Emmy Nominations Miss The Mark
Published: Sunday, July 22, 2012
Updated: Monday, July 23, 2012 17:07
When I was younger, I would watch the Emmys with my parents, who aren’t the type of people to watch much television. Letting me to stay up a little past my bedtime, my mom would always remark that she didn’t really enjoy the awards ceremony, because she didn’t watch any of the shows. Neither did I.
This year, when the Emmy nominations were released on Thursday, I realized how much has changed. I guess I watch a lot of television. I’ve seen the majority of shows nominated and many of the ones that were not. Given how much I watch TV, I feel qualified enough to tell you where the nominators got it right and where they got it completely wrong.
To start, I don’t think there’s much in the drama categories that we can complain about, which is ironic.
Interestingly, of the six shows nominated for the top honor of the category — “Boardwalk Empire,” “Breaking Bad,” “Downton Abbey,” “Game of Thrones,” “Homeland” and “Mad Men” — none are on basic cable. The executives at NBC, CBS and ABC can’t be too happy.
In the acting categories, I was glad to see that “The Good Wife,” by far the best show on CBS, got three nominations. I’m also excited that Elizabeth Moss and Christina Hendricks were nominated; this season of “Mad Men” was dominated by the stories of these strong women, played by incredible actresses. I was pleasantly surprised that Joanne Froggatt was nominated for her role as Anna, the maid on “Downton Abbey.” She and Jim Carter — nominated for his role as Mr. Carson — both deserve it for bringing levity to some of the more outlandish plotlines.
In general, nothing in the drama categories shocked me, though I would have liked to see some love for the women of “Game of Thrones.” I’m also slightly more convinced that I should watch “Breaking Bad.”
The comedy nominations are a completely different story.
After watching the first season of “Veep,” I agree that Louis-Dreyfus certainly deserves the lead actress nomination for carrying the strange show. The series itself was mostly enjoyable, but I think “Veep” got votes simply because it’s on HBO. Voters seem to think that everything on HBO must be good. Even my beloved “30 Rock” — once a gold standard of comedy — is no longer as good as the HBO shows in their eyes. That being said, “Modern Family” definitely isn’t.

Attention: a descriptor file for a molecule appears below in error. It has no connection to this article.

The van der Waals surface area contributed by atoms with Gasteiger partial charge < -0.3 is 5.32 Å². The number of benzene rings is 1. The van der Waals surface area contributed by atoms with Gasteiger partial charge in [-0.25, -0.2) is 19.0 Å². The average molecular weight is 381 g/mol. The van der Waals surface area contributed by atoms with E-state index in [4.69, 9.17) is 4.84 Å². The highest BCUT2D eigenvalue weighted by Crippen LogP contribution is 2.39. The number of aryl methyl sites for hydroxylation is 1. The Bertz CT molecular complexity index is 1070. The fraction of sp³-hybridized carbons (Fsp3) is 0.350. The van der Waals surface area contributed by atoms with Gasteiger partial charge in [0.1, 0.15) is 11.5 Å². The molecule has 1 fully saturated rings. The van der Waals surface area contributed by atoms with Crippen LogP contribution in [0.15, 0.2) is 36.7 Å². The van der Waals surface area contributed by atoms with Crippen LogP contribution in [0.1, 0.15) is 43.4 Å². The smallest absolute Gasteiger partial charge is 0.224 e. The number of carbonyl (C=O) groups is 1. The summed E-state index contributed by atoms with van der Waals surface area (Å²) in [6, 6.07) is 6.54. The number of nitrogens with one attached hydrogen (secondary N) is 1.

Okay, maybe I’m only critical of “Modern Family” because I’m so mad about their acting nominations. That every member of the main cast — minus the kids — was nominated for an acting award is absurd. They can’t all be that funny. If anything, Eric Stonestreet and Sofia Vergara should have gotten the nod for particularly funny turns as Cameron and Gloria, but that’s it. To nominate the entire cast in the face of equally funny, if not funnier, actors and actresses is absurd.
I don’t understand how Nick Offerman didn’t get a nod for his work on “Parks and Recreation.” Amy Poehler’s name was called for her work as the main character on the show, but “Parks and Rec” is an ensemble comedy: Every character is a hysterical, essential piece. The same is true for “Community” — which garnered just one nomination for the writing of the episode “Remedial Chaos Theory.” This unique episode imagines different, hysterical timelines developing when different study group members each answer the door. In the acting department, Joel McHale, Donald Glover, Danny Pudi, Alison Brie and Gillian Jacobs all deserve recognition for changing the face of comedy.
I can’t help feeling that these two shows were utterly robbed. Sure, they don’t have the prestige of an HBO show. They’re not as “accessible” as “Modern Family.” And, yes, Joel McHale isn’t exactly Alec Baldwin — yet. But these are amazing shows; shows that could have used a boost in their fight against a network that wants to cancel them.
The one comedic area where I think the Emmys got it right? Maya Rudolph, Melissa McCarthy and Jimmy Fallon were all nominated as guest stars for their three exceptional hosting gigs on NBC’s “Saturday Night Live.” I find Fallon particularly deserving, but he did host during the holidays and I’m always biased toward Christmas episodes. Rudolph might deserve it just for her pitch-perfect Beyoncé impression.
In the end, I guess I’ve learned not to take the Emmy nominations too seriously. But then again, I take television seriously — most people do, really. More than a movie, a TV show is something you watch every week, building hours of anticipation and an eventual attachment over the course of a season. People become connected to characters and plotlines, learning something about themselves as they grow with the cast.
It’s hard not to feel strongly when people make judgments about the things you love.
I probably won’t tune in on Emmy night, since I don’t have a television and I don’t think they broadcast online, but I’ll look at photos the next day and complain to my friends about who wins. That’s all I can really ask of an awards show.